She is a waitress here. She has white hair, and a habit of winking when she smiles. Her name is Mary. I know this because it’s on her name tag. I don’t know Mary—today’s the first time we’ve met—but I want to be her forever-grandson.
I just watched Mary get cussed out. It happened when she swiped a young man’s credit card at the register. It was denied. She was quiet and discreet with him, but he wasn’t thrilled.
He shouted at her, “Run it again!”
This made everyone’s ears perk up. It’s not every day you see some punk yelling at Gram Gram.
She swiped the card.
“Do you have another card?” she asked in a soft voice.
The man shouted, “Another card? Don’t treat me like I’m [bleeping] stupid, lady!”
Her mouth fell open. So did everyone’s. The young man didn’t stop there. He went on to say things which I can’t repeat since my mother reads these things.
The air in the restaurant went stale, like in old Westerns, just before John Wayne sends some desperate bandito into the everlasting abyss. The customers in the restaurant looked around at each other. The man in the booth beside me stood. So did I. We were walking toward the register, but another man beat us to it.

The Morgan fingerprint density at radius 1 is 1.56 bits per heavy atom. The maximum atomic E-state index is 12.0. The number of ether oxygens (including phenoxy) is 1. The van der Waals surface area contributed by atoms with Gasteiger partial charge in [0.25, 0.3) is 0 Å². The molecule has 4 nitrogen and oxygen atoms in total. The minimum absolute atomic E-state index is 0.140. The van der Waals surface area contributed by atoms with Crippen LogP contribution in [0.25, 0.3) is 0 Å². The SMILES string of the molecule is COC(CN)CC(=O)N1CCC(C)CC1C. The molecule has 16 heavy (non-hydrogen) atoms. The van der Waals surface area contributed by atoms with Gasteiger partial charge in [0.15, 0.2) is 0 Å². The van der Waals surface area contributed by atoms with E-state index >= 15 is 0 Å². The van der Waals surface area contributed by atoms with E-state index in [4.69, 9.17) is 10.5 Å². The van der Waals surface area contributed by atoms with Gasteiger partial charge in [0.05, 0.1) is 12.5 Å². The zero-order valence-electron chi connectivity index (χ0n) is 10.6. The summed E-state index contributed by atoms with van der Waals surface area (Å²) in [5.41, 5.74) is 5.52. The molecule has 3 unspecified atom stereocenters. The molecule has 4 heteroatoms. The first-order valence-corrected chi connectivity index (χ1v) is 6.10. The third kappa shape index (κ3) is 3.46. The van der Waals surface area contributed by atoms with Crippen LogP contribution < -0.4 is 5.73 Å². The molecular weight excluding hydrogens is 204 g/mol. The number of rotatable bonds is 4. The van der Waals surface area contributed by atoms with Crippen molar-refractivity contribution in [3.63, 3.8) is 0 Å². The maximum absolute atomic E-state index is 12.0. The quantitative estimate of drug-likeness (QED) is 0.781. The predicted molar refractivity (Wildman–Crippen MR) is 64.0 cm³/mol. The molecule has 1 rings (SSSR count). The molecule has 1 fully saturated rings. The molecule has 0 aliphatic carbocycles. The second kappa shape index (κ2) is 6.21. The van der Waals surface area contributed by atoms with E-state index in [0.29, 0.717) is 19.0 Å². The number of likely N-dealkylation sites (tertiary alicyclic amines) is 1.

He was tall, white-haired. He wore a tattered cap. He was mid-seventies, with shoulders broader than an intercostal barge and food stains on his plaid shirt.
The old man said, “What seems to be the problem here?”
The angry kid spat. “It’s nothing. My card won’t work.”
The old man let his eyes do his talking. They were hard eyes. The same eyes I’ve seen in a hundred episodes of “Gunsmoke,” just before the hero gets the girl.
The old man was calm. He reached for his wallet. He said in a syrupy voice, “Mary, I’d like to pay for this gentleman’s meal, if that’s okay with you.”
Then, he placed a large hand on the gentleman’s shoulder. And he massaged this shoulder. Firmly.
I remember my father giving me the same kinds of shoulder grips long ago, just before he’d explain why I’d be going off to bed without supper.
The old man stared at the kid with a tractor-beam gaze. He said more with that gaze than I can say in five hundred words.
“Be sweet,” he told the young man.
The kid left the restaurant, climbed into an oversized truck, cranked up his stereo to a volume loud enough to break plate glass, and rolled out of the parking lot on two wheels.
Those of us inside smiled at Mary. And if I were a betting man, I’d bet she earned a pocketful of good tips that day.
Mary gathered my dirty plates. I made a light remark, hoping for one of her smiles—maybe a wink. But she wasn’t in the winking mood. And I’ve been thinking about her all day. And I’ve also thought about the angry people in this world—and how many innocent folks they hurt.
Also, I’ve thought about men in tattered ball caps, with big hands, who refuse to tolerate ugliness, no matter how rampant. Men who have a holster full of gentle words, and aren’t afraid to use them. I hope I can be one of those men.
But most of all, I hope I can be sweet.